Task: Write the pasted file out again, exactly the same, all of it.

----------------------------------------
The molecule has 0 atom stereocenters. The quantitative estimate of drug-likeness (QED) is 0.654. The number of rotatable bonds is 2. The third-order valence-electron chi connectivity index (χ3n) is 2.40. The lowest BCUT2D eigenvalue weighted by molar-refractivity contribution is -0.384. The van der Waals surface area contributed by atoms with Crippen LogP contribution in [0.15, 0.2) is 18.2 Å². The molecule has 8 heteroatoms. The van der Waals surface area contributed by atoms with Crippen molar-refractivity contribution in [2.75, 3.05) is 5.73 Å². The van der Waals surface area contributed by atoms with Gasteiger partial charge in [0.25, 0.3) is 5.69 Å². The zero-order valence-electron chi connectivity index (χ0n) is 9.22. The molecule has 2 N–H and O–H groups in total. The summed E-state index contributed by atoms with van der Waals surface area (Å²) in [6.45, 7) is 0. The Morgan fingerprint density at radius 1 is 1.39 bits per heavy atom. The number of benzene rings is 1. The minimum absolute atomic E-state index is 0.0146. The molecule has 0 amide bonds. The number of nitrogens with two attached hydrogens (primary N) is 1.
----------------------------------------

The molecule has 0 atom stereocenters. The quantitative estimate of drug-likeness (QED) is 0.654. The number of rotatable bonds is 2. The third-order valence-electron chi connectivity index (χ3n) is 2.40. The lowest BCUT2D eigenvalue weighted by molar-refractivity contribution is -0.384. The van der Waals surface area contributed by atoms with Crippen LogP contribution in [0.15, 0.2) is 18.2 Å². The molecule has 8 heteroatoms. The van der Waals surface area contributed by atoms with Crippen molar-refractivity contribution in [2.75, 3.05) is 5.73 Å². The van der Waals surface area contributed by atoms with Gasteiger partial charge in [0.25, 0.3) is 5.69 Å². The zero-order valence-electron chi connectivity index (χ0n) is 9.22. The molecule has 2 N–H and O–H groups in total. The summed E-state index contributed by atoms with van der Waals surface area (Å²) in [6.45, 7) is 0. The Morgan fingerprint density at radius 1 is 1.39 bits per heavy atom. The number of benzene rings is 1. The minimum absolute atomic E-state index is 0.0146. The molecule has 0 amide bonds. The number of nitrogens with two attached hydrogens (primary N) is 1.